'Counterpoint' Leaps to Success

Getting trolled is not always a bad thing. Sometimes, like in “Dearly beloved,” the last piece in “Counterpoint,”— a show presented by the Harvard-Radcliffe Dramatic Club in collaboration with the Harvard Ballet Company and the Harvard-Radcliffe Modern Dance Company—it is disguised humorously as a way to remind people to not take themselves too seriously. After a whole show combining modern and ballet styles, such an ending leaves the audience members confused and questioning, with a slight inkling that they may have been lovingly trolled. “Dearly beloved” doesn’t seem to follow any sort of narrative, doesn’t match the music, and it ends with an unexpected Bollywood-style dance number and a burst of confetti.

However, “Dearly beloved” can be seen as a metaphor for the entire show; a refreshing parody of the seriousness that often comes with strict ballet or avant-garde modern dance. Instead of rigid lines and overdone metaphors, it reminds the audience that “Counterpoint” is neither expressly classical or progressive. Rather, it is a fun, innovative show that juxtaposes and synthesizes ballet and modern styles. The performance uses innovative multimedia effects and costuming to compliment the choreography and push the boundaries of both dance styles.

The first half of the show is full of mind-bending dance innovations. The opening piece “In fair Verona,” deviates from the standard ballet retelling of Romeo and Juliet. Instead of rigid lines and strict positions, “In fair Verona” uses both ballet and contemporary dance techniques to convey the narrative. Of the five scenes that comprise this reimagining, the second, “Love Duet,” is a modern pas de deux—or duet—between Melanie J. Comeau ’13 and Javier F. Aranzales ’16 and is one of the show’s the most memorable. Both dancers have gorgeous lines and technique. Aranzales skillfully partners Comeau, who executes her turns and extensions with power and precision. Even in “Juliet’s Death,” where Comeau, as Juliet, must convince Romeo that she is dead, her movements remain fluid and controlled at the same time, lending itself to a bittersweet effect.

This contemporary duet is followed by a much more traditional petit allegro. The dancers are all en pointe and perform a traditional ballet standard. Afterwards, there is a fight sequence that combines stage combat with modern dance inversions and partnering. All of these dances, when performed in succession, speak to the show’s overall theme of synthesizing the two styles.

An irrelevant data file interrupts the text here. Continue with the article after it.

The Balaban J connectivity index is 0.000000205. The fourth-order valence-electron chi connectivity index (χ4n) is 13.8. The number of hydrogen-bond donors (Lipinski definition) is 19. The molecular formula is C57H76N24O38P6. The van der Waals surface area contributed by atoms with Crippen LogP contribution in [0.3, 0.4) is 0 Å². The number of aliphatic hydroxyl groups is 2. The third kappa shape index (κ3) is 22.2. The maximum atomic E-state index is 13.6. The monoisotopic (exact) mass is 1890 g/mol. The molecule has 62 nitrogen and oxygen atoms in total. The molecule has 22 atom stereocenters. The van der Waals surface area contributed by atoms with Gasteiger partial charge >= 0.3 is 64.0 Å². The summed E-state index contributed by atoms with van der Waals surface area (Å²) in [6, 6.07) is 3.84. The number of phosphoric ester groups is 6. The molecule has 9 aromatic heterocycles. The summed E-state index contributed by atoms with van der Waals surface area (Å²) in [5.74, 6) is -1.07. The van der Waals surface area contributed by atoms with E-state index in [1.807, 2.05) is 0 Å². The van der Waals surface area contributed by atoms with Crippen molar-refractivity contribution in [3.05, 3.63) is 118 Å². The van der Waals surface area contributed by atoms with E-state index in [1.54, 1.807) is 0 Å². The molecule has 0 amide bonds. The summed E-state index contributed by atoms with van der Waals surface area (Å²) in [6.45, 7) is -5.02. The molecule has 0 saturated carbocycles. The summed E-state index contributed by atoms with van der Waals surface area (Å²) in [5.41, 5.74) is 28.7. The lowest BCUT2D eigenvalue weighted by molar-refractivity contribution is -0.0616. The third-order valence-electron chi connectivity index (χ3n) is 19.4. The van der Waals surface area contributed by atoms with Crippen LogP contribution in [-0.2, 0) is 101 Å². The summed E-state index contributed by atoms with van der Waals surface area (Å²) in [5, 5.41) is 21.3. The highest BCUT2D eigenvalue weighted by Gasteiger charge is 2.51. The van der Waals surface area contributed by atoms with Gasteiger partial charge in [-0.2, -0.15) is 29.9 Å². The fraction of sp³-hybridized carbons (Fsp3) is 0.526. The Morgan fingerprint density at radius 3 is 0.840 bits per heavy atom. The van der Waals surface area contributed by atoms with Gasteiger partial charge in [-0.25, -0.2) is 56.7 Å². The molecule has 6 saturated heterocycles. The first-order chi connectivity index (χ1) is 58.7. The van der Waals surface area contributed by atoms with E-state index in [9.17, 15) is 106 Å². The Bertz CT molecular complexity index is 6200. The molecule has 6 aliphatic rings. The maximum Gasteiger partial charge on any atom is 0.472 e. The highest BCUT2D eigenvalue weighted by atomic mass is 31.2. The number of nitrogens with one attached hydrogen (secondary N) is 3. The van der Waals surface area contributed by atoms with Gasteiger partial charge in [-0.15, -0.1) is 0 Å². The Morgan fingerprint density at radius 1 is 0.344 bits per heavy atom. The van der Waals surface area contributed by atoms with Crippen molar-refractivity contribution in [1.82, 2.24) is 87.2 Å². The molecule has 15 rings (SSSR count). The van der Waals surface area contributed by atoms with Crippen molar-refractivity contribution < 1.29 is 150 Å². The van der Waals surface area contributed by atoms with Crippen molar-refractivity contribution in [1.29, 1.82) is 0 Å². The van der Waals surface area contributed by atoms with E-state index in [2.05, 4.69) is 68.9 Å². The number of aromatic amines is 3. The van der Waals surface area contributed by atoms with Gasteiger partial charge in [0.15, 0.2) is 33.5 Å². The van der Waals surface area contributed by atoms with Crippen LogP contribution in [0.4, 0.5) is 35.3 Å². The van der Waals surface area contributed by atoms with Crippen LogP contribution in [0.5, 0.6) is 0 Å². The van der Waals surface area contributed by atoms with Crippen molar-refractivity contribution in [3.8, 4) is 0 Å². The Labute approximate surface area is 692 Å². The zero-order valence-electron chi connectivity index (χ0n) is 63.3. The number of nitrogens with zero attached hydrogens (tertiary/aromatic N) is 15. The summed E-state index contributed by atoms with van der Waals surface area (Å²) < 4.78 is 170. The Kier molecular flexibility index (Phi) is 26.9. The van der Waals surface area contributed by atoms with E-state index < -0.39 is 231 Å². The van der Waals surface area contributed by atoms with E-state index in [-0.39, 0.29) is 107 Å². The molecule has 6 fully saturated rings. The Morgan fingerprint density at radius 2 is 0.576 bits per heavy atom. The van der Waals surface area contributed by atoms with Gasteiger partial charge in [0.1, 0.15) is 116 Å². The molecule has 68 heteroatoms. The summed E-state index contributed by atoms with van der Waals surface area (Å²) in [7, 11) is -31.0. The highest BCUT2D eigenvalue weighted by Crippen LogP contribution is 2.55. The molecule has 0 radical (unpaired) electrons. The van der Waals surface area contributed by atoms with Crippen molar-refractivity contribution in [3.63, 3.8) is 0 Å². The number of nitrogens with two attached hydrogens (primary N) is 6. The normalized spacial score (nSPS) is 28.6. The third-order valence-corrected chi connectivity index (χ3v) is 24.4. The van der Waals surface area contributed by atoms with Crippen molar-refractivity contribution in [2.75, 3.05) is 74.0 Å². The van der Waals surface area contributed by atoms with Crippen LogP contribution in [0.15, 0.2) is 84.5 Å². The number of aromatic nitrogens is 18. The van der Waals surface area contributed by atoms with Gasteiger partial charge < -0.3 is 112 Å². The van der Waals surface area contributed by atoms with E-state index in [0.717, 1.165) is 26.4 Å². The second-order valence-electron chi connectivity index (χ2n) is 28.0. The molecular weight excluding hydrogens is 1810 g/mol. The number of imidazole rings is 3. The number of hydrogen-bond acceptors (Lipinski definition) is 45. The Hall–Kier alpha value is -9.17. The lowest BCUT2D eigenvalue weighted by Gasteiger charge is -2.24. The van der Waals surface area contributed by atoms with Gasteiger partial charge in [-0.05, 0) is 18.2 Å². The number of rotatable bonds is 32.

“Counterpoint” does not just combine different dance styles; it synthesizes movement with other forms of media. For example “Safe Space”—choreographed by Julia Havard and Bex H. Kwan ’14—features a large white veil that both frames the dancers and doubles as a projection screen. Video footage of dimly lit streets is projected on the surface, and when the music begins, the dancers move in very frantic and eclectic phrases that communicate a suffocating, desperate, and unsettling feel. The video on the veil changes to footage of Harvard students rushing across campus, implicitly connecting the dancers and the students on screen. A dancer then emerges from the veil with a microphone and is partnered by a dancer. They dance together as she performs a monologue about the recent sexual assault on Harvard’s campus. As she talks about how she no longer feels like the University is a safe space because of the rapes, her partner ironically throws her around violently, contorting her body into twisted positions. This combination of dance and multimedia is successful in communicating a deeply profound and disturbing message that hits very close to home in the Harvard community.

The show also experiments with set pieces and costume design. “In creaturis choris” begins with dancers moving in very odd shapes. Three dancers enter with bent wrists and feet, and move around an elevated installation. This jarring phrase material is followed by three new dancers in black leotards wrapped in Christmas lights, creating a very odd but visually captivating experience. But at the end, the installation comes to life, and we realize it is a large-scale replica of a UV insect lamp.

However, much of the first half’s originality was lost in the second act. Most of the later dances rely too heavily on repeated group choreography and do not feature the same level of innovation. Despite the slower pace, the dancing is still top notch. In particular, Juan J. Aparicio ’15 and Talia M. Fox ’13 stand out during their duet in “The Secret Garden.” While Aparicio executes beautiful lifts, Fox luxuriates them in the air and takes her time, hitting every gorgeous extension and split.

Lackluster ending aside, “Counterpoint” is a collaboration between Harvard’s ballet and modern companies to create an enjoyable and thought provoking performance. The show compares, contrasts, and synthesizes the two styles, and the dances themselves use innovative effects to push the envelope of dance itself.

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